Surveyor III was the second American lander which successfully explored the surface of the Moon. 

The Apollo 12 astronauts were the only humans in history to witness such a view of an eclipse of the Sun by the Earth during their homeward journey from the Moon in November 1969.

Surveyor III’s television camera photographs the Earth about midway through the eclipse of April 24. Brightest portion of the lighted ring around the Earth appears in the north polar regions – Alaska and the Bering Strait. The solar disc passed slightly north of Earth’s equator. This produced the extra brightness in the Northern Hemisphere. Picture was taken at 4:01 a.m. PST. [NASA caption]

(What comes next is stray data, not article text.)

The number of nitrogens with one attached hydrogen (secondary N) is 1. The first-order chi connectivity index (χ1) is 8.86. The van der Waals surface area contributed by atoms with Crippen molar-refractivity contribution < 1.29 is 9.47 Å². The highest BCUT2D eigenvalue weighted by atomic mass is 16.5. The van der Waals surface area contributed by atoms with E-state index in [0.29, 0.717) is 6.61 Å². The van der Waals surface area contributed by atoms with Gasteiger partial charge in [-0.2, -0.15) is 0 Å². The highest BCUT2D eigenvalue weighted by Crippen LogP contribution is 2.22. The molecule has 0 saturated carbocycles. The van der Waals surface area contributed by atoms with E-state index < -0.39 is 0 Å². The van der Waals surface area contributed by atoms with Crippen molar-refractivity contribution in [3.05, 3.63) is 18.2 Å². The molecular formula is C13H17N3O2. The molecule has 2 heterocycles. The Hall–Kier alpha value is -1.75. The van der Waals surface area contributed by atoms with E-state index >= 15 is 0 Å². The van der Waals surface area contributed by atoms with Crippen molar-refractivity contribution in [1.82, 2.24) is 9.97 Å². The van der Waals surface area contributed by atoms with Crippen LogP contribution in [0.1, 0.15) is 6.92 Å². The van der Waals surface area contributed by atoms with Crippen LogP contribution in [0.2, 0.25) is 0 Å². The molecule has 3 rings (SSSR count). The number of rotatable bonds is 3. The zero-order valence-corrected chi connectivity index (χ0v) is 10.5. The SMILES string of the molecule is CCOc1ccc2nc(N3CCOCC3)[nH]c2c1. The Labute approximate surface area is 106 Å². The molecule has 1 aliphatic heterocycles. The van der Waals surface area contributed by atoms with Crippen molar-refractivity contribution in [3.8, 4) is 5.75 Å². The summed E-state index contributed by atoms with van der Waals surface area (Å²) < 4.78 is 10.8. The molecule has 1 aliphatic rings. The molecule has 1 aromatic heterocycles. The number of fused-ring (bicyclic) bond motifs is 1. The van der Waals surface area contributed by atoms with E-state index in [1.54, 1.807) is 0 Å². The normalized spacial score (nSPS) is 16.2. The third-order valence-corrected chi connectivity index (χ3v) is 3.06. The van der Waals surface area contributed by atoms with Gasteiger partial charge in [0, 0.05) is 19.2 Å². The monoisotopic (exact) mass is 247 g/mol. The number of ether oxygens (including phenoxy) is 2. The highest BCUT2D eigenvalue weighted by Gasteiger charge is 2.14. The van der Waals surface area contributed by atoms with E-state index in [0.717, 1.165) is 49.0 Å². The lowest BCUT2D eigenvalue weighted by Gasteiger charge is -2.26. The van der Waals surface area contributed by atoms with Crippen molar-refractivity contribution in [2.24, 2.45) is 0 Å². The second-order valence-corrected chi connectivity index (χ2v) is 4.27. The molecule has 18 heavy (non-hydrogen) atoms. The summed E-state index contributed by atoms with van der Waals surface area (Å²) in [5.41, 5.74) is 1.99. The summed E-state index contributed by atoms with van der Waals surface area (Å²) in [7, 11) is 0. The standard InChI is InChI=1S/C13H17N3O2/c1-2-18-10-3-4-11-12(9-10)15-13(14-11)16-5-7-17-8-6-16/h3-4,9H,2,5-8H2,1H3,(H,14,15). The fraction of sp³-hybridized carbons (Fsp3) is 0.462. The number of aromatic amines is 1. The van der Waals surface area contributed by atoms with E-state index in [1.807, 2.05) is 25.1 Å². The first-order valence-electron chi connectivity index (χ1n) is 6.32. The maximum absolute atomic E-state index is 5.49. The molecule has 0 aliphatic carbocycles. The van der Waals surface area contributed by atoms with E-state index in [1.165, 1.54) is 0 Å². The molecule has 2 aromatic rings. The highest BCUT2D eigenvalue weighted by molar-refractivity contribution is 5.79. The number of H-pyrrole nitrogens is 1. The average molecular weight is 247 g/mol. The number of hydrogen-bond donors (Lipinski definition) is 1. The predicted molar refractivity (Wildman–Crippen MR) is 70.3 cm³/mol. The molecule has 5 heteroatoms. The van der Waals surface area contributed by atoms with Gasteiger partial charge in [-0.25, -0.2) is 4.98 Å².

“The photograph is the first one in which man has been able to observe an eclipse of the Sun by his own Planet. Surveyor III took the view from the Moon with the wide-angle mode of its TV camera. Most prominent in the picture is the white cap of light caused by the bending of the Sun’s light as it passed through the Earth’s atmosphere.

The cap is much brighter than the rest because of the Sun’s proximity to that limb, causing a greater proportion of sunlight to be refracted. The beaded appearance around the remaining portion of the Earth’s atmosphere is due largely to the interruption of the band of light by overcast areas.”

—J. J. Rennilson, of NASA’s Jet Propulsion Laboratory (Cortright, pg. 128)